LAS VEGAS — More than 40 years after the company built the first mobile phone, Motorola's name will disappear from the smartphone market after Lenovo announced plans to merge its two smartphone brands. All smartphones produced by the Chinese giant will now bear the Lenovo name though the Moto brand will continue to be used for the company's premium smartphone range. "We'll slowly phase out Motorola and focus on Moto," Motorola Chief Operating Officer Rick Osterloh told CNET during the Consumer Electronics Show (CES).
Lenovo's purchase of Motorola in 2014 was seen as a way to help the Chinese company expand its smartphone business in more developed markets where the Lenovo brand doesn't hold much sway — in smartphones at least. As part of the elimination of the Motorola name, all the company's smartphone operations will be Osterloh's responsibility, and the move will see the company's Vibe smartphone range launched in markets where they currently are not available.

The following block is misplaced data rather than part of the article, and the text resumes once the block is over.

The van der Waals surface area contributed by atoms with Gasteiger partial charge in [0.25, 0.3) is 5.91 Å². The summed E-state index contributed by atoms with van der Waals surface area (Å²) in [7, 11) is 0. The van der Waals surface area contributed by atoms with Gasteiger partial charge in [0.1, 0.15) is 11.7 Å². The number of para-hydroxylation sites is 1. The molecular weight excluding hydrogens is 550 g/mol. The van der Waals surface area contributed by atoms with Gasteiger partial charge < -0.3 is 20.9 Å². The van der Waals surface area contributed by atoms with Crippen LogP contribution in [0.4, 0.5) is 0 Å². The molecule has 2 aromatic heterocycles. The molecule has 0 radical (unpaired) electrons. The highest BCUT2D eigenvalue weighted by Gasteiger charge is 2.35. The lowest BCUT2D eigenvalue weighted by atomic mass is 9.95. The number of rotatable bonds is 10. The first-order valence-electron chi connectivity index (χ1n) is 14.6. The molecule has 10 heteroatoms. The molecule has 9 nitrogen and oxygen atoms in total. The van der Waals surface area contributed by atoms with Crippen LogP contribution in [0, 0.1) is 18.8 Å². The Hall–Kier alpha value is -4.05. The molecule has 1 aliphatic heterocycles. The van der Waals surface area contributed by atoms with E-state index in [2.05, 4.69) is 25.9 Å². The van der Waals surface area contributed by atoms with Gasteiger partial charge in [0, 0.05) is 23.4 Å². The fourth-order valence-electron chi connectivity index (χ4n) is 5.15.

Lenovo bought Mototrola Mobility from Google in 2014 for approximately $2.9 billion, just three years after the search giant bought the company for $12.5 billion. The company, which was founded in Chicago in 1928, was the first to produce a wireless phone, with the company's Martin Cooper making the first public phone call from a wirelss device in 1973.
Motorola brought the first mobile phone to market in 1983 — the DynaTAC — and has since been at the heart of the wireless business, though in recent years it has struggled to compete in the smartphone segment where companies like Apple and Samsung dominate.
At CES this week we have seen a number of other Chinese companies reveal plans to expand into the U.S. market more aggressively. Huawei, the world's third biggest smartphone company has announced its plan to launch its budget smartphone brand Honor in North America in 2016 while ZTE plans to build on its initial success by engaging more closely with its customers.